Gram Parsons and Emmylou Harris: “Love Hurts” Gram Parsons was a huge talent and probably deserves more credit than anyone for combining country and rock but Emmylou Harris helped him to hone his sound and brought an extra dimension to his music.
Tony Joe White: “They Caught The Devil And Put Him In Jail In Eduro Arkansas” Tony Joe White is a true original. No one defines that southern sound more than the Swamp Fox himself – a great writer and outstanding musician I could listen to for hours and frequently have done!
Beausoleil: “Parlez-Nous a Boire” I love Cajun and Zydecho music and its influence on Americana. Beausoleil have been around since the mid 1970s and are still going strong. Michael Doucet, the band’s founder and fiddle player is a great champion of the music – and his cousin, Zachary Richard is well worth checking out too.
Joe Ely: “The Road Goes On Forever” Joe Ely pretty much exemplifies Texan music for me. He combines all the elements we expect in Americana music but then throws a little tex/mex spice in there as well and delivers with a lot of attitude.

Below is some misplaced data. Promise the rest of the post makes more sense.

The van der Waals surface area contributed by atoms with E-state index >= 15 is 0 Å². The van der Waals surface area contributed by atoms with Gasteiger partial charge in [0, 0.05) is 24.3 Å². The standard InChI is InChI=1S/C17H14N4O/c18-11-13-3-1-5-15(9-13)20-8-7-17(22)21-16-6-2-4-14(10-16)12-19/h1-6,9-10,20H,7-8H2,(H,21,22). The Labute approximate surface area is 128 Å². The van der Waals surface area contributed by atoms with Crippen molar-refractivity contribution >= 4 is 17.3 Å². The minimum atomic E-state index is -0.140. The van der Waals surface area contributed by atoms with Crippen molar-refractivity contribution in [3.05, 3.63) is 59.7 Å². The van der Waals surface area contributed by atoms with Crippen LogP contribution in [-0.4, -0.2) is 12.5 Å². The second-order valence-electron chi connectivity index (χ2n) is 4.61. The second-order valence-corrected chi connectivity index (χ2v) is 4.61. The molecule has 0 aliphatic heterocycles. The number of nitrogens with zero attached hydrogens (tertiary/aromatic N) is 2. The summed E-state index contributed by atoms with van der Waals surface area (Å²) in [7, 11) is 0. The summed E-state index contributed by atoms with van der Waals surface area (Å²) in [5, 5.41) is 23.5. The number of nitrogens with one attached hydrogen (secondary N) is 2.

Steve Earle: “Guitar Town” From the first time I heard this track I knew I was going to be a big Steve Earle fan. I have pretty much every record he’s made and I’ve seen him live more than any other Americana act. He never disappoints and he just seems to get better with every passing year.
James McMurty: “Painting By Numbers” Another Texan but McMurtry draws on folkier, singer/songwriter roots to deliver some of the most coruscating songs you’ll ever hear. Dark, bitter and very twisted.
The Civil Wars: “Barton Hollow” This is a superb slice of Southern Gothic Americana – great story telling. Even if you’re not sure exactly what the story’s about you know it’s seriously bad.
Hannah Aldridge: “Burning Down Birmingham” I only found Hannah because I reviewed her album for Americana-UK. Her music contains everything I love about Americana. She writes great songs and delivers them perfectly.